Washington, D.C. – Senate Majority Leader Chuck Schumer (D-NY) today spoke on the Senate floor regarding the Senate vote to begin consideration of the John R. Lewis Voting Rights Advancement Act. Below are Senator Schumer’s remarks, which can also be viewed here:
Shortly before his death, the great John Lewis offered the American people a parting message:
“When you see something that is not right, you must say something. You must do something. Democracy is not a state. It is an act, and each generation must do its part to help build what we called the Beloved Community…”
The words of the great, late John Lewis.
Well, today, the Senate is being called to take action. Because across our beloved democracy, something is indeed not right. Something malicious is afoot. A lie—a terrible lie—spread by the former President of the United States, is eating away, corrosively, at the foundations of our democratic heritage like a disease.
This lie has led to the greatest coordinated effort at the state level to suppress voting rights since the era of segregation. In states like Georgia and Texas and Iowa and Florida and Arizona—and many others—partisans have re-written the rules of our elections in broad daylight, potentially making it harder for tens of millions of young, minority, low income, disabled, and generally Democratic-leaning voters from participating in elections.
Today, the Senate will have the chance to respond to these attacks by voting to simply begin consideration, simply begin consideration, of the John Lewis Voting Rights Advancement Act. It's a common-sense proposal to reinstate the preclearance provisions of the Voting Rights Act which were wrongfully struck down by a conservative Supreme Court and which have a long history of bipartisan support in the Senate.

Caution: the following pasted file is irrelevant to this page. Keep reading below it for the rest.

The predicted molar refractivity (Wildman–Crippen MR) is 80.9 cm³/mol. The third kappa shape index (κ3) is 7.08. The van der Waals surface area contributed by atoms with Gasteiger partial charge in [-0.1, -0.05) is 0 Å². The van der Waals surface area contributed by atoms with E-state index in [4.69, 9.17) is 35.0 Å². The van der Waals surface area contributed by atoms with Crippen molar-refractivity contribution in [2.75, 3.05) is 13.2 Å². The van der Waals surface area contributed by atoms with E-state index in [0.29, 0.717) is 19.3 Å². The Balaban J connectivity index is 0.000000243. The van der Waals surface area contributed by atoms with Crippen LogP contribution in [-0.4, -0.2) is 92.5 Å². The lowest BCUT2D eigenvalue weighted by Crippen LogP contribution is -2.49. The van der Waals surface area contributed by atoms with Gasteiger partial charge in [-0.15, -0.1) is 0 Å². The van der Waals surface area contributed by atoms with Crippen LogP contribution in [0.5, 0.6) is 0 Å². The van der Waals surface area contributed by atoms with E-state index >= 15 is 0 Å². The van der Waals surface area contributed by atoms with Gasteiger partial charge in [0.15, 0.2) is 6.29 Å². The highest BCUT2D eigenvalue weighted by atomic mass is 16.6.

I want to thank my colleagues Senator Leahy, who spoke earlier today, and Chairman Durbin—and all my other Democratic colleagues who had a hand in drafting this proposal.
And a special thanks to our colleague the Senator from Alaska, who announced yesterday that she will vote in favor of opening debate on the John Lewis Voting Rights Advancement Act.
I know it was not a decision she made lightly. She called me from Alaska and let me know of it. But my Democratic colleagues worked hard with her to compromise on a proposal that she could support while still maintaining the basic thrust of their legislation.
Just as Democrats in the Senate worked with Senator Murkowski on legislation to strengthen our democracy, we will work with other Republicans in good faith to improve this legislation, but they must come to the table first.
I want to emphasize once again what today’s vote is about. We are not asking any Republican to support specific legislation. Today is about whether or not we will vote to begin debate here in this chamber.
Again, the preclearance provisions that are being updated in today’s bill have long been supported by both sides of the aisle, repeatedly. The Voting Rights Act, which originally instituted them, has been updated five times in the last half-century, under both Republican and Democratic presidents and with votes from both sides. This has always been a bipartisan issue in the past.
It should be no different today—and I commit to my Republican colleagues that we will have a full-fledged debate process here on the floor, where our colleagues can offer germane amendments and voice what concerns they may have.
I hope more members on the other side of the aisle follow in Senator Murkowski’s example. Senate Republicans shouldn’t be afraid of merely starting debate on an issue we’ve long debated and long supported in the past.
But crossing their arms and squelching any opportunity for progress is unacceptable. If Republicans have different ideas on how to achieve a stronger democracy, they owe it to the American people to come forward and debate their ideas.
I hope they do the right thing and vote for cloture to move forward on this discussion later today.